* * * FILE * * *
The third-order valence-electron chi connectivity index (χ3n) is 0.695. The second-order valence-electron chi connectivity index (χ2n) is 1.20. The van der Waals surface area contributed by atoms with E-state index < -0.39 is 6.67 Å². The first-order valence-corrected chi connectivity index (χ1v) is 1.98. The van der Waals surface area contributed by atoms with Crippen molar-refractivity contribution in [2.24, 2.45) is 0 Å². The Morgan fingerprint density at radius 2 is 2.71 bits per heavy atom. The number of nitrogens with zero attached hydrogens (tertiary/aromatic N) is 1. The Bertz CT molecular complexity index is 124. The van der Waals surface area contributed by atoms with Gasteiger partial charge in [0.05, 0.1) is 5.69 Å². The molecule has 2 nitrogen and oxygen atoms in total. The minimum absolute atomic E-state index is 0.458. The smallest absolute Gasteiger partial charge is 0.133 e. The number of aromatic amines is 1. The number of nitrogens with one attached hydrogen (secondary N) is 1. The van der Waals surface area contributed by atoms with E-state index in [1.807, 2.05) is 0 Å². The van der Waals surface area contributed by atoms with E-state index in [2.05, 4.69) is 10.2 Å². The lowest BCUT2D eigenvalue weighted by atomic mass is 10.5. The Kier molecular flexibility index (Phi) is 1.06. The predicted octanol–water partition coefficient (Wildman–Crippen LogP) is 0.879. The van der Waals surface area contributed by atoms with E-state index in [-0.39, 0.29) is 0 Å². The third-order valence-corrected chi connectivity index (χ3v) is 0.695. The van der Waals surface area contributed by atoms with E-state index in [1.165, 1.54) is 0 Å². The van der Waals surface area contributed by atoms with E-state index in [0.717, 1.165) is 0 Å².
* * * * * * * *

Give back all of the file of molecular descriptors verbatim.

The third-order valence-electron chi connectivity index (χ3n) is 0.695. The second-order valence-electron chi connectivity index (χ2n) is 1.20. The van der Waals surface area contributed by atoms with E-state index < -0.39 is 6.67 Å². The first-order valence-corrected chi connectivity index (χ1v) is 1.98. The van der Waals surface area contributed by atoms with Crippen molar-refractivity contribution in [2.24, 2.45) is 0 Å². The Morgan fingerprint density at radius 2 is 2.71 bits per heavy atom. The number of nitrogens with zero attached hydrogens (tertiary/aromatic N) is 1. The Bertz CT molecular complexity index is 124. The van der Waals surface area contributed by atoms with Gasteiger partial charge in [0.05, 0.1) is 5.69 Å². The molecule has 2 nitrogen and oxygen atoms in total. The minimum absolute atomic E-state index is 0.458. The smallest absolute Gasteiger partial charge is 0.133 e. The number of aromatic amines is 1. The number of nitrogens with one attached hydrogen (secondary N) is 1. The van der Waals surface area contributed by atoms with E-state index in [1.807, 2.05) is 0 Å². The van der Waals surface area contributed by atoms with E-state index in [2.05, 4.69) is 10.2 Å². The lowest BCUT2D eigenvalue weighted by atomic mass is 10.5. The Kier molecular flexibility index (Phi) is 1.06. The predicted octanol–water partition coefficient (Wildman–Crippen LogP) is 0.879. The van der Waals surface area contributed by atoms with E-state index in [-0.39, 0.29) is 0 Å². The third-order valence-corrected chi connectivity index (χ3v) is 0.695. The van der Waals surface area contributed by atoms with E-state index in [1.165, 1.54) is 0 Å². The van der Waals surface area contributed by atoms with E-state index in [0.717, 1.165) is 0 Å².